Subject: Communication

Silent warning

A warning sticker on a British train. Though the aim is to comfort passengers, without an understanding of the system in place it has little meaning except to those who know.

Poster relic

During a poster change at Moorgate station, an old poster is revealed, probably from the early 1980′s, showing that celebrity endorsement is no new thing, with celebrity of the day, Jimmy Saville footing the campaign for British Rail.

Communication relics

Anonymous branding



Two old logos on utility meters door. The playful use of the brackets in the logo produce a simple and engaging piece of communication.



In Italy pink rosettes are placed on the front door of a house to mark a birth. Similarly a black one is used to mark a death. People have always wanted to communicate news to other, in effect giving a ‘status update’. What other ways can we show our status to others in a physical manner?

Political poster


Would you trust this man? A political poster in Bari.



A public warning poster in Vietnam. Along with the many dangerous artifacts that are banned, Durians, a fruit with a putrefied odor us also on the list. Thanks to Mark Chau for this photo.

Temporary infrastructure


A weighted base signpost in Edinburgh.

Timeless design


A war memorial in Edinburgh. Designed to mark the fall of soldiers in the first world war, the design of the stone still looks remarkably modern.

Hidden face


A traffic barrier in New York. Though the indentation on this plastic molding form a functional role, it is hard to believe that the designer did not want to reference a face in some way.

If it ain’t broke…don’t fix it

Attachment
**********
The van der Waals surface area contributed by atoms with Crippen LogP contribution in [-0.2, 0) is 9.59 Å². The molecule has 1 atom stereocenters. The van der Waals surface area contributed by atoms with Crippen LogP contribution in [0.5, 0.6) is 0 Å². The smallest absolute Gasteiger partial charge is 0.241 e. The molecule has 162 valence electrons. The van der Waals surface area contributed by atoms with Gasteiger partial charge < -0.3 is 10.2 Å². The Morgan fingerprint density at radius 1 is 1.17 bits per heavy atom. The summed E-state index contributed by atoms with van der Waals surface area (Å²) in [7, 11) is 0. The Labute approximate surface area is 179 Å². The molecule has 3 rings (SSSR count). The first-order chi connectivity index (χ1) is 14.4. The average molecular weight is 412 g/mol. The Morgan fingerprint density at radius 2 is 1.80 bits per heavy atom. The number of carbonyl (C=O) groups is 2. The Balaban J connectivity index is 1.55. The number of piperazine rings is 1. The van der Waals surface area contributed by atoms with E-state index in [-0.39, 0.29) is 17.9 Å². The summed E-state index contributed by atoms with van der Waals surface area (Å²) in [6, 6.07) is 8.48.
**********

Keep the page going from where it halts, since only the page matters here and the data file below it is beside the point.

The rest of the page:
An optician’s shop sign in Delancy Street New York. In a world where slick branding is ubiquitous, there is something comforting about the design of this old sign.

Cashing in on the downturn


An advert for Virgin Media on The Metro Newspaper. It was interesting to see how long it took before a common term was coined to describe the financial crisis, how companies took use of the term to their advantage. There are two interesting points here:

1. Advertising and marketing will always look for an opportunity to turn a negative into a positive, even one as grave as the financial crisis.

2. Where to terms start, while many people now the term ‘credit crunch’ to describe the financial crisis, what are the mechanisms that lead to an adoption of a term?

Customer confusion


Ecological claims and advertising in a Marks & Spencer’s. Customers are increasingly bombarded with ecological claims from everything from shops to airlines to petrol companies. How can people make informed decisions? Has anything improved or are corporations just much better at selling there green credentials?